Friday, March 23, 2018

AURORA Taken by Steve Cullen on March 22, 2018 @ Yellowknife, Northwest Territories, Canada

Cosmic Virga 🌧️

What do you do after spending 6+ hours outside all night doing aurora photography in -25°F temperatures? You take a selfie, of course. For those of you not familiar with virga it is the meteorological term for an observable streak of precipitation falling from a cloud that evaporates or sublimates before reaching the ground. The aurora in this image looks very similar to what you might see in the southwestern U.S. skies on a summer afternoon. Except this definitely is not the southwest. Oh, and, virga doesnt come in green and violet colors either!

Some other things I figured out while creating this photograph. 1. I didnt realize that at this latitude the Andromeda Galaxy never sets. It is the glowing slanted oval just to the left of center in my photograph. 2. This is the Milky Way season for folks this far north. By late April the sky will be bright enough all night long to wash out the Milky Way. 3. You cant get those big arching Milky Way shots here in Yellowknife. Youve seen those images where the galactic core is blazing away above the horizon with the stars in the disc of the galaxy arching across the sky. What you see in my photograph is really about as arching as it is going to get. 4. At -25°F the luminance noise in photographs is pretty darn low.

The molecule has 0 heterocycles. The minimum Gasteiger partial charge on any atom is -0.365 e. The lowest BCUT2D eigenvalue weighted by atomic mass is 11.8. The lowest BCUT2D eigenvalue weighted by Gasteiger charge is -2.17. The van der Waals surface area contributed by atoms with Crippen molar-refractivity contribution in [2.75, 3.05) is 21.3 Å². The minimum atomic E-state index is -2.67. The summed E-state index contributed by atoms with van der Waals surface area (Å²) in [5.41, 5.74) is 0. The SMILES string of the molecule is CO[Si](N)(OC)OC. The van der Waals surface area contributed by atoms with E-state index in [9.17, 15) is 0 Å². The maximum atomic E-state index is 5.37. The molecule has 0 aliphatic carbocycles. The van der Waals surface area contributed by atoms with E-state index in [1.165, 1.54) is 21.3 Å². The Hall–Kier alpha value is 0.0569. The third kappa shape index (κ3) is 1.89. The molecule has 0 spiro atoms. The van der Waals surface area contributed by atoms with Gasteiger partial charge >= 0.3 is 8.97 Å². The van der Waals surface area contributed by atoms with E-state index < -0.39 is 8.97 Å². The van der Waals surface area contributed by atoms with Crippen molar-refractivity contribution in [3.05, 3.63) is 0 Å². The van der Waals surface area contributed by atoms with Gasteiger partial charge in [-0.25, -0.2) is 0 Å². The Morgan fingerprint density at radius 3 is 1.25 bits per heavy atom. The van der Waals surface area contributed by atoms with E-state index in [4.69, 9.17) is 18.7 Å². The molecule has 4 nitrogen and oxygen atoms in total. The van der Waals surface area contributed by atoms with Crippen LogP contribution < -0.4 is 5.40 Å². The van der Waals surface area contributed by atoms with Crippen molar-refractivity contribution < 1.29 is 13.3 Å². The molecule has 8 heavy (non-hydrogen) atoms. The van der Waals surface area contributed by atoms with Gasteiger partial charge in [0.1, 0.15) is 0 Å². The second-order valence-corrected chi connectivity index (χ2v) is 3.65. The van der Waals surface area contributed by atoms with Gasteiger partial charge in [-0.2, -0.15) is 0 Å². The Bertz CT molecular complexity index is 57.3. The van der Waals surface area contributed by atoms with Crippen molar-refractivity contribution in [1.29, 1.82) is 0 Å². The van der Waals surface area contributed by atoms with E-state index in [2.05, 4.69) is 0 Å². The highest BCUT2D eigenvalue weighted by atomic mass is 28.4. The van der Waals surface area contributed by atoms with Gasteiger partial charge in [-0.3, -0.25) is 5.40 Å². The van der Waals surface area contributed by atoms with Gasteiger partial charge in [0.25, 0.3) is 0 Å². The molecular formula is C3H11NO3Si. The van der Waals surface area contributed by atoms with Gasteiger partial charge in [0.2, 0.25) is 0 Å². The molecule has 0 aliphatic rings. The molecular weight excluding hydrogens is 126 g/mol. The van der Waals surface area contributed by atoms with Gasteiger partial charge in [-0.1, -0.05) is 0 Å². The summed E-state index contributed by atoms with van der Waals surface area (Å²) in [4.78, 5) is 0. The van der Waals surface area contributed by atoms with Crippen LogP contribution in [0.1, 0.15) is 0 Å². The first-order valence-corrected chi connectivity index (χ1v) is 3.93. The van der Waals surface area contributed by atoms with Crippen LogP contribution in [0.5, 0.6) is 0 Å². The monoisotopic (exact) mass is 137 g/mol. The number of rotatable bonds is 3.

As for the photograph, this isnt a normal one-shot and done selfie. It is a special technique pioneered by my Facebook friend Michael Goh that I like to use on occassion. It involves taking a single image of yours truly holding a light. Then, I take a panoramic of the entire foreground scene with the light placed on a light stand or tripod. Then, I take another panoramic of the entire scene, exposing especially for the sky. The individual images for the foreground and sky and merged to create panoramas and then those are composited together, along with the single image of me, to make the final photograph. It is a lot more involved than pulling out your iPhone and snapping an image. But, it really is the best way to shoot this type of photograph under low-light conditions and I think the results are pretty awesome.

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